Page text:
WIMBLEDON, England — Matteo Berrettini, last year’s runner-up at Wimbledon, dropped out of the grass-court Grand Slam tournament hours before he was scheduled to play his first-round match Tuesday, saying that he tested positive for COVID-19.
The eighth-seeded Berrettini became the second high-profile player to pull out of the men’s draw within the first two days because of the illness caused by the coronavirus, joining 2014 US Open champion and 2017 Wimbledon finalist Marin Cilic, who was seeded 14th.
Players are not required by the tournament to get checked for COVID-19 this year; both Berrettini and Cilic said they got tested because they wanted to after having symptoms.
An All England Club spokesperson did not respond to questions about what the level of concern is about COVID-19 at the event or whether additional measures were being taken to prevent spread of the virus, but did say in an e-mail that organizers have been working with the British public health agency and local authorities.
After being canceled in 2020 because of the pandemic, then setting up a bubble-type environment and restricting attendance in 2021 to try to prevent the spread of COVID-19, Wimbledon has returned to normal in every way, with no mask-wearing requirement, full crowds, and the famous queue back in action.
“For the most part, I feel like it’s OK that players are doing it themselves. I mean, I feel like that’s the regulations in the government now: If you feel symptoms, test. That’s what I would do if I felt any COVID symptoms; I would test,” said 18-year-old American Coco Gauff, the runner-up at the French Open this month.
“I think it’s also good now that we don’t have to test every day or every other day. I don’t want to go back to that. Not being scared to be tested, but it’s also a hassle,” added Gauff, who won her first-round match Tuesday. “With the vaccines and everything, we kind of know that the viral load is low and it’s very hard to transfer if you’re a vaccinated individual.”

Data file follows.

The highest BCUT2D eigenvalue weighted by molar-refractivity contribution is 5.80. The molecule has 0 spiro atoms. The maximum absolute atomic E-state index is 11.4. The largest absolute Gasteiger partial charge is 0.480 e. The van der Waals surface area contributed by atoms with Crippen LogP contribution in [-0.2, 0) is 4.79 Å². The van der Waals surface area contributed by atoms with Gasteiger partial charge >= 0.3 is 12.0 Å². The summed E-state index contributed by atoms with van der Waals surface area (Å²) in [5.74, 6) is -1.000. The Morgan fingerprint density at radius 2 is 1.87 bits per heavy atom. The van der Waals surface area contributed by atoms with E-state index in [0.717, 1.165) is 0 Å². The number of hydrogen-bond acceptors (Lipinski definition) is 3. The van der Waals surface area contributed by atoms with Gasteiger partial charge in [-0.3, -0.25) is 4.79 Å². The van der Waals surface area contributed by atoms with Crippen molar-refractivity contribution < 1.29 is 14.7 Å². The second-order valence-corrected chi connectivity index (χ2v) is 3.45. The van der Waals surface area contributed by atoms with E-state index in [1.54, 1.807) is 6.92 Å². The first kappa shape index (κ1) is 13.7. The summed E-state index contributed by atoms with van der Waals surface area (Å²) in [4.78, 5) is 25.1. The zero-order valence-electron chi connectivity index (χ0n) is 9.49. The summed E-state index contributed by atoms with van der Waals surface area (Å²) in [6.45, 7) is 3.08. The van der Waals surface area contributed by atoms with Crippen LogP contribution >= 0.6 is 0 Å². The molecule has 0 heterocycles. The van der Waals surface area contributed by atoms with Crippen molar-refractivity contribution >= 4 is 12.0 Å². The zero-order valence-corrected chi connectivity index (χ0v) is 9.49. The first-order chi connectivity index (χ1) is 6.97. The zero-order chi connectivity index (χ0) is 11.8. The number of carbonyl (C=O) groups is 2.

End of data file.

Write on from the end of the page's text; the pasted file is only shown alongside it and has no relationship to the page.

Berrettini spent time practicing with 22-time Grand Slam champion Rafael Nadal on Centre Court last week and also crossed paths there with Novak Djokovic, who beat Berrettini in last year’s final at Wimbledon.
After winning his first-round match Tuesday, Nadal did not sound too concerned.
“Difficult to be a close contact when you are outside, when you are practicing ... For the moment I am feeling great, no problems at all,” Nadal said. “Main thing is I feel very sorry for him because he was playing fantastic.”
The All England Club announced Berrettini’s withdrawal, and he posted about it on Instagram, saying that he was “heartbroken” and has been isolating “the last few days” after experiencing flu-like symptoms.
The men’s bracket already is missing six of the top 11 in the ATP rankings: No. 1 Daniil Medvedev (ban on Russians ), No. 2 Alexander Zverev (ankle surgery), No. 8 Andrey Rublev (ban on Russians), No. 9 No. Felix Auger-Alissiame (lost Tuesday), No. 10 Hubert Hurkacz (lost Monday), and No. 11 Berrettini.
Berrettini was supposed to play 44th-ranked Cristian Garín in the first round on Tuesday. Berrettini was replaced in the field by Elias Ymer, who lost in qualifying and then lost to Garín.
Berrettini was considered a title contender for Wimbledon, both because of last year’s run to his first Grand Slam final at the All England Club before losing to Djokovic — and because of his recent form on grass.
“He is definitely [one of the] top two, three players in the world on grass in the last three years. I mean, his results are testament to that,” Djokovic said on Monday about Berrettini. “Probably, this is his favorite surface. For his game, it’s the most suitable surface. So there is a lot of expectations on his side that he should go far in this tournament.”
The 26-year-old Berrettini, who relies on big serves and big forehands, won two tuneup tournaments on the surface this month, going 9-0 at Stuttgart, Germany, and Queen’s Club in London.
That was how he returned to action after being sidelined since March because of an operation on his right hand.
In all, since the start of 2019, he is 32-3 on grass. Two of those three losses came against six-time Wimbledon winner Djokovic and eight-time champion Roger Federer.
“I have no words to describe the extreme disappointment I feel,” he said. “The dream is over for this year, but I will be back stronger.”